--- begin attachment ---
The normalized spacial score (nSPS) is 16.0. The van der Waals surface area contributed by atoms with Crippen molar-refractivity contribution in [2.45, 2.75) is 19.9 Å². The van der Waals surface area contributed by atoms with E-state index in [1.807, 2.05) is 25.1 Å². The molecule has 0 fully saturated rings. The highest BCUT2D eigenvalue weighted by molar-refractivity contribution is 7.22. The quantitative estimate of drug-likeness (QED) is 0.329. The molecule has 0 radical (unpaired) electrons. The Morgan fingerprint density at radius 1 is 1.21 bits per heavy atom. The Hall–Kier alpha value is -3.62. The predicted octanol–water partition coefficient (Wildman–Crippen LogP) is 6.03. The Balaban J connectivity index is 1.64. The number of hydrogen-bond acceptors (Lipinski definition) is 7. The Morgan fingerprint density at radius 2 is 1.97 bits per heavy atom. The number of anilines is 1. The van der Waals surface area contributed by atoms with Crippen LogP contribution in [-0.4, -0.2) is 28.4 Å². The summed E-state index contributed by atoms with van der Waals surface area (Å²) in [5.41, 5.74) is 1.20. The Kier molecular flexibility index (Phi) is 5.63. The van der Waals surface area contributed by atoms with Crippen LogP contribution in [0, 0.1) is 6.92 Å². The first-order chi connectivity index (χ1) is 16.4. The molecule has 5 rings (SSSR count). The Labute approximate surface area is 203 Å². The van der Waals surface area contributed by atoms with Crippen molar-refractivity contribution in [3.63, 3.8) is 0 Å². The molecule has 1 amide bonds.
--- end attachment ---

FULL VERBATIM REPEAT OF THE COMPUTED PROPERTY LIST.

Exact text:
The normalized spacial score (nSPS) is 16.0. The van der Waals surface area contributed by atoms with Crippen molar-refractivity contribution in [2.45, 2.75) is 19.9 Å². The van der Waals surface area contributed by atoms with E-state index in [1.807, 2.05) is 25.1 Å². The molecule has 0 fully saturated rings. The highest BCUT2D eigenvalue weighted by molar-refractivity contribution is 7.22. The quantitative estimate of drug-likeness (QED) is 0.329. The molecule has 0 radical (unpaired) electrons. The Morgan fingerprint density at radius 1 is 1.21 bits per heavy atom. The Hall–Kier alpha value is -3.62. The predicted octanol–water partition coefficient (Wildman–Crippen LogP) is 6.03. The Balaban J connectivity index is 1.64. The number of hydrogen-bond acceptors (Lipinski definition) is 7. The Morgan fingerprint density at radius 2 is 1.97 bits per heavy atom. The number of anilines is 1. The van der Waals surface area contributed by atoms with Crippen LogP contribution in [-0.4, -0.2) is 28.4 Å². The summed E-state index contributed by atoms with van der Waals surface area (Å²) in [5.41, 5.74) is 1.20. The Kier molecular flexibility index (Phi) is 5.63. The van der Waals surface area contributed by atoms with Crippen LogP contribution in [0, 0.1) is 6.92 Å². The first-order chi connectivity index (χ1) is 16.4. The molecule has 5 rings (SSSR count). The Labute approximate surface area is 203 Å². The van der Waals surface area contributed by atoms with Crippen molar-refractivity contribution in [3.63, 3.8) is 0 Å². The molecule has 1 amide bonds.